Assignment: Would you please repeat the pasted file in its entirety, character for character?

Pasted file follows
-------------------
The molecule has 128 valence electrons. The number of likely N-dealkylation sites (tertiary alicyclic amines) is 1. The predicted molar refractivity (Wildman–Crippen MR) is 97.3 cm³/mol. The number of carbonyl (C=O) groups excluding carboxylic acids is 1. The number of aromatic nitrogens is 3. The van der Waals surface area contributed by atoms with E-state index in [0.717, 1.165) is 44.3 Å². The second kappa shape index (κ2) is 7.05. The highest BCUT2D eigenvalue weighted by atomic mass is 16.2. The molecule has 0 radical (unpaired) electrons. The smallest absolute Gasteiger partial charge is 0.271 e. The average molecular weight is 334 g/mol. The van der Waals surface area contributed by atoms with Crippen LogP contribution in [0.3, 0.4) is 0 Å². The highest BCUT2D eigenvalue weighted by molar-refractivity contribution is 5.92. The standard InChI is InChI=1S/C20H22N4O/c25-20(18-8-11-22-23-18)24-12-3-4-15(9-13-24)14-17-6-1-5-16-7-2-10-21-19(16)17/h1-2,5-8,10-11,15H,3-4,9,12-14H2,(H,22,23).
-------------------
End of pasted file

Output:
The molecule has 128 valence electrons. The number of likely N-dealkylation sites (tertiary alicyclic amines) is 1. The predicted molar refractivity (Wildman–Crippen MR) is 97.3 cm³/mol. The number of carbonyl (C=O) groups excluding carboxylic acids is 1. The number of aromatic nitrogens is 3. The van der Waals surface area contributed by atoms with E-state index in [0.717, 1.165) is 44.3 Å². The second kappa shape index (κ2) is 7.05. The highest BCUT2D eigenvalue weighted by atomic mass is 16.2. The molecule has 0 radical (unpaired) electrons. The smallest absolute Gasteiger partial charge is 0.271 e. The average molecular weight is 334 g/mol. The van der Waals surface area contributed by atoms with Crippen LogP contribution in [0.3, 0.4) is 0 Å². The highest BCUT2D eigenvalue weighted by molar-refractivity contribution is 5.92. The standard InChI is InChI=1S/C20H22N4O/c25-20(18-8-11-22-23-18)24-12-3-4-15(9-13-24)14-17-6-1-5-16-7-2-10-21-19(16)17/h1-2,5-8,10-11,15H,3-4,9,12-14H2,(H,22,23).